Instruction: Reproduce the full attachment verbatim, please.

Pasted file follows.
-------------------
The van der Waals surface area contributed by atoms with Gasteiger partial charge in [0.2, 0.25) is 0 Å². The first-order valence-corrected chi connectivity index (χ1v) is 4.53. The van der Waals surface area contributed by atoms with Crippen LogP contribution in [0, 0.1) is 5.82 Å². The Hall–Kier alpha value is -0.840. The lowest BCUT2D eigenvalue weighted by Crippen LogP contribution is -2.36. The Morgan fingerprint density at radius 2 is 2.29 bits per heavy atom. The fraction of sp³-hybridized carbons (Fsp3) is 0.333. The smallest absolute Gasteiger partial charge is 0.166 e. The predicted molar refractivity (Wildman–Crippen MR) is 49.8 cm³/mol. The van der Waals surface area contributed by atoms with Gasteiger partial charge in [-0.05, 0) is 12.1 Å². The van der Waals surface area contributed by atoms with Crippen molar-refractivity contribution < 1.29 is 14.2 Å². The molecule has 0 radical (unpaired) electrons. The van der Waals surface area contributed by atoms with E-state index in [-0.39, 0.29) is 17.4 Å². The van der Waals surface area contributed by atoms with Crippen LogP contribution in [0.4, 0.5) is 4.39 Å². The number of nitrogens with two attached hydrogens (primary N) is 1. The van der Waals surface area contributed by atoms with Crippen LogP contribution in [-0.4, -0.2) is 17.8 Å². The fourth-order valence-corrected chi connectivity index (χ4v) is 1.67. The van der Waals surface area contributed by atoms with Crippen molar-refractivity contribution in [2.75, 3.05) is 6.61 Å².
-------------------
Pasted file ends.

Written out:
The van der Waals surface area contributed by atoms with Gasteiger partial charge in [0.2, 0.25) is 0 Å². The first-order valence-corrected chi connectivity index (χ1v) is 4.53. The van der Waals surface area contributed by atoms with Crippen LogP contribution in [0, 0.1) is 5.82 Å². The Hall–Kier alpha value is -0.840. The lowest BCUT2D eigenvalue weighted by Crippen LogP contribution is -2.36. The Morgan fingerprint density at radius 2 is 2.29 bits per heavy atom. The fraction of sp³-hybridized carbons (Fsp3) is 0.333. The smallest absolute Gasteiger partial charge is 0.166 e. The predicted molar refractivity (Wildman–Crippen MR) is 49.8 cm³/mol. The van der Waals surface area contributed by atoms with Gasteiger partial charge in [-0.05, 0) is 12.1 Å². The van der Waals surface area contributed by atoms with Crippen molar-refractivity contribution < 1.29 is 14.2 Å². The molecule has 0 radical (unpaired) electrons. The van der Waals surface area contributed by atoms with E-state index in [-0.39, 0.29) is 17.4 Å². The van der Waals surface area contributed by atoms with Crippen LogP contribution in [0.4, 0.5) is 4.39 Å². The number of nitrogens with two attached hydrogens (primary N) is 1. The van der Waals surface area contributed by atoms with Crippen LogP contribution in [-0.4, -0.2) is 17.8 Å². The fourth-order valence-corrected chi connectivity index (χ4v) is 1.67. The van der Waals surface area contributed by atoms with Crippen molar-refractivity contribution in [2.75, 3.05) is 6.61 Å².